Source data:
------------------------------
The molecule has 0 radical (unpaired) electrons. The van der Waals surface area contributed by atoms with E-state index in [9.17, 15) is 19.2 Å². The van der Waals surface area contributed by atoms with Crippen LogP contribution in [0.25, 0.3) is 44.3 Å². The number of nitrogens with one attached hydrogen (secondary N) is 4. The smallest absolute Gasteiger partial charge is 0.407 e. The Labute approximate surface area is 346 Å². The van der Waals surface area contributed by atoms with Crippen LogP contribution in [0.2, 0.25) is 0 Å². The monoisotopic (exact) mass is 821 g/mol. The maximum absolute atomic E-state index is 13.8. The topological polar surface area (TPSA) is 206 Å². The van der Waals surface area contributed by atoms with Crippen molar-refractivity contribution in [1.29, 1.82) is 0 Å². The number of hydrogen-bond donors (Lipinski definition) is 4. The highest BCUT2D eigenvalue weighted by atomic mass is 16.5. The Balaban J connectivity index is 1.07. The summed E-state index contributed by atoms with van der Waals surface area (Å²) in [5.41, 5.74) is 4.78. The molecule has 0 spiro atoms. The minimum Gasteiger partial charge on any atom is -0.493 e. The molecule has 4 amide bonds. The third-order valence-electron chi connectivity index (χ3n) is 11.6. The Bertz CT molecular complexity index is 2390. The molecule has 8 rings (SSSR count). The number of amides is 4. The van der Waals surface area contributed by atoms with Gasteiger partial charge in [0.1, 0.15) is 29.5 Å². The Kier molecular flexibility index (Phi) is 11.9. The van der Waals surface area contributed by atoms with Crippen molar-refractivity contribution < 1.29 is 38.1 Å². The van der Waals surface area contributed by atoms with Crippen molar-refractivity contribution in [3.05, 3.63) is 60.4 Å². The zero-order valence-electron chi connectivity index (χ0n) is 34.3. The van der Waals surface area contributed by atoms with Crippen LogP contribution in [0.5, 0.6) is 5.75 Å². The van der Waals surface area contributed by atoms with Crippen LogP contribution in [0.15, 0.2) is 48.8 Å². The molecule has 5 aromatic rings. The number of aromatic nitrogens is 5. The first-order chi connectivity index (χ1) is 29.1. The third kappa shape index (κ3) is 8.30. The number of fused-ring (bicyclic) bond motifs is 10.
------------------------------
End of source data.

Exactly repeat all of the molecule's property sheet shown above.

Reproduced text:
The molecule has 0 radical (unpaired) electrons. The van der Waals surface area contributed by atoms with E-state index in [9.17, 15) is 19.2 Å². The van der Waals surface area contributed by atoms with Crippen LogP contribution in [0.25, 0.3) is 44.3 Å². The number of nitrogens with one attached hydrogen (secondary N) is 4. The smallest absolute Gasteiger partial charge is 0.407 e. The Labute approximate surface area is 346 Å². The van der Waals surface area contributed by atoms with Crippen LogP contribution in [0.2, 0.25) is 0 Å². The monoisotopic (exact) mass is 821 g/mol. The maximum absolute atomic E-state index is 13.8. The topological polar surface area (TPSA) is 206 Å². The van der Waals surface area contributed by atoms with Crippen molar-refractivity contribution in [1.29, 1.82) is 0 Å². The number of hydrogen-bond donors (Lipinski definition) is 4. The highest BCUT2D eigenvalue weighted by atomic mass is 16.5. The Balaban J connectivity index is 1.07. The summed E-state index contributed by atoms with van der Waals surface area (Å²) in [5.41, 5.74) is 4.78. The molecule has 0 spiro atoms. The minimum Gasteiger partial charge on any atom is -0.493 e. The molecule has 4 amide bonds. The third-order valence-electron chi connectivity index (χ3n) is 11.6. The Bertz CT molecular complexity index is 2390. The molecule has 8 rings (SSSR count). The number of amides is 4. The van der Waals surface area contributed by atoms with Gasteiger partial charge in [0.1, 0.15) is 29.5 Å². The Kier molecular flexibility index (Phi) is 11.9. The van der Waals surface area contributed by atoms with Crippen molar-refractivity contribution < 1.29 is 38.1 Å². The van der Waals surface area contributed by atoms with Crippen molar-refractivity contribution in [3.05, 3.63) is 60.4 Å². The zero-order valence-electron chi connectivity index (χ0n) is 34.3. The van der Waals surface area contributed by atoms with Crippen LogP contribution in [0.5, 0.6) is 5.75 Å². The van der Waals surface area contributed by atoms with Crippen LogP contribution in [0.15, 0.2) is 48.8 Å². The molecule has 5 aromatic rings. The number of aromatic nitrogens is 5. The first-order chi connectivity index (χ1) is 29.1. The third kappa shape index (κ3) is 8.30. The number of fused-ring (bicyclic) bond motifs is 10.